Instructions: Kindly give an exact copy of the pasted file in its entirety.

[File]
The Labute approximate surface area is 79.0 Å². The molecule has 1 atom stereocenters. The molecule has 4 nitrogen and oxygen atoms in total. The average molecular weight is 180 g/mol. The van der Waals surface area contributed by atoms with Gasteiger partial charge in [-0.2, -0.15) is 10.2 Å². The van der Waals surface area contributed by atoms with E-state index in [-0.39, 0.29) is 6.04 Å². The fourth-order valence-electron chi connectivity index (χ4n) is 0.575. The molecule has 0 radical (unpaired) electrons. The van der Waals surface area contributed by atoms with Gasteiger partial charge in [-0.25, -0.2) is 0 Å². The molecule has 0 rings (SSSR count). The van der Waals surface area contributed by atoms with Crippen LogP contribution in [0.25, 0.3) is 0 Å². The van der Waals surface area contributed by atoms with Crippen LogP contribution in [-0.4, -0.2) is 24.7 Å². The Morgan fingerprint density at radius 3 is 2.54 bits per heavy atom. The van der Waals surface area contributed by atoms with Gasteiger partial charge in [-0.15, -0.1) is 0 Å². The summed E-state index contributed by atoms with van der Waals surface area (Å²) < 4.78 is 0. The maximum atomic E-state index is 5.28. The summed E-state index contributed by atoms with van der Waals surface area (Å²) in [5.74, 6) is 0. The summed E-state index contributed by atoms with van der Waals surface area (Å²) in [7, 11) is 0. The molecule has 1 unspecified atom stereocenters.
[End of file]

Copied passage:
The Labute approximate surface area is 79.0 Å². The molecule has 1 atom stereocenters. The molecule has 4 nitrogen and oxygen atoms in total. The average molecular weight is 180 g/mol. The van der Waals surface area contributed by atoms with Gasteiger partial charge in [-0.2, -0.15) is 10.2 Å². The van der Waals surface area contributed by atoms with E-state index in [-0.39, 0.29) is 6.04 Å². The fourth-order valence-electron chi connectivity index (χ4n) is 0.575. The molecule has 0 radical (unpaired) electrons. The van der Waals surface area contributed by atoms with Gasteiger partial charge in [-0.25, -0.2) is 0 Å². The molecule has 0 rings (SSSR count). The van der Waals surface area contributed by atoms with Crippen LogP contribution in [0.25, 0.3) is 0 Å². The van der Waals surface area contributed by atoms with Crippen LogP contribution in [-0.4, -0.2) is 24.7 Å². The Morgan fingerprint density at radius 3 is 2.54 bits per heavy atom. The van der Waals surface area contributed by atoms with Gasteiger partial charge in [-0.15, -0.1) is 0 Å². The summed E-state index contributed by atoms with van der Waals surface area (Å²) < 4.78 is 0. The maximum atomic E-state index is 5.28. The summed E-state index contributed by atoms with van der Waals surface area (Å²) in [5.74, 6) is 0. The summed E-state index contributed by atoms with van der Waals surface area (Å²) in [7, 11) is 0. The molecule has 1 unspecified atom stereocenters.